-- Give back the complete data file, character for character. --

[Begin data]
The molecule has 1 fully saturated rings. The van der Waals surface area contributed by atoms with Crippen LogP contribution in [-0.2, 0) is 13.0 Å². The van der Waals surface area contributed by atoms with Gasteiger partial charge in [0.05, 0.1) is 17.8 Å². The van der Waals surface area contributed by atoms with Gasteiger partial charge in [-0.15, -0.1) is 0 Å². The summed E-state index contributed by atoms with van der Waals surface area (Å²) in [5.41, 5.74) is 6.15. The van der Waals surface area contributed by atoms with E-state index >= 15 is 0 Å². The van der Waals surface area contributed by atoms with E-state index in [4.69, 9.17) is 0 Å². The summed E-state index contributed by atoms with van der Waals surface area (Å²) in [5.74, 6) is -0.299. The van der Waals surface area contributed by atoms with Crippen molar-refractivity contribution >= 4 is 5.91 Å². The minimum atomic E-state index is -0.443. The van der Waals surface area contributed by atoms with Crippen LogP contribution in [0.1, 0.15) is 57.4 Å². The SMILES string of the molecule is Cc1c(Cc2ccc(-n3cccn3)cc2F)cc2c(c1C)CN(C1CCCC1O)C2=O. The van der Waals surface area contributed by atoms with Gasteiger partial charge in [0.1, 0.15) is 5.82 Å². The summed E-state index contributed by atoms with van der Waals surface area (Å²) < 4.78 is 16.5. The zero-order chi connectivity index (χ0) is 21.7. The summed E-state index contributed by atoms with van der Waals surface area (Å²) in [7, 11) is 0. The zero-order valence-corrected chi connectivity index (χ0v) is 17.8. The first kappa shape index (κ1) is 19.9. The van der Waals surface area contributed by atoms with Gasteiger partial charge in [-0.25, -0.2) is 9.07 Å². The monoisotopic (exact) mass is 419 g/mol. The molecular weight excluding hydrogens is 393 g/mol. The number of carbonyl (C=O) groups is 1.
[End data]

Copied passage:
The molecule has 1 fully saturated rings. The van der Waals surface area contributed by atoms with Crippen LogP contribution in [-0.2, 0) is 13.0 Å². The van der Waals surface area contributed by atoms with Gasteiger partial charge in [0.05, 0.1) is 17.8 Å². The van der Waals surface area contributed by atoms with Gasteiger partial charge in [-0.15, -0.1) is 0 Å². The summed E-state index contributed by atoms with van der Waals surface area (Å²) in [5.41, 5.74) is 6.15. The van der Waals surface area contributed by atoms with E-state index >= 15 is 0 Å². The van der Waals surface area contributed by atoms with E-state index in [4.69, 9.17) is 0 Å². The summed E-state index contributed by atoms with van der Waals surface area (Å²) in [5.74, 6) is -0.299. The van der Waals surface area contributed by atoms with Crippen molar-refractivity contribution >= 4 is 5.91 Å². The minimum atomic E-state index is -0.443. The van der Waals surface area contributed by atoms with Crippen LogP contribution in [0.1, 0.15) is 57.4 Å². The SMILES string of the molecule is Cc1c(Cc2ccc(-n3cccn3)cc2F)cc2c(c1C)CN(C1CCCC1O)C2=O. The van der Waals surface area contributed by atoms with Gasteiger partial charge in [0.1, 0.15) is 5.82 Å². The summed E-state index contributed by atoms with van der Waals surface area (Å²) < 4.78 is 16.5. The zero-order chi connectivity index (χ0) is 21.7. The summed E-state index contributed by atoms with van der Waals surface area (Å²) in [7, 11) is 0. The zero-order valence-corrected chi connectivity index (χ0v) is 17.8. The first kappa shape index (κ1) is 19.9. The van der Waals surface area contributed by atoms with Gasteiger partial charge in [-0.25, -0.2) is 9.07 Å². The monoisotopic (exact) mass is 419 g/mol. The molecular weight excluding hydrogens is 393 g/mol. The number of carbonyl (C=O) groups is 1.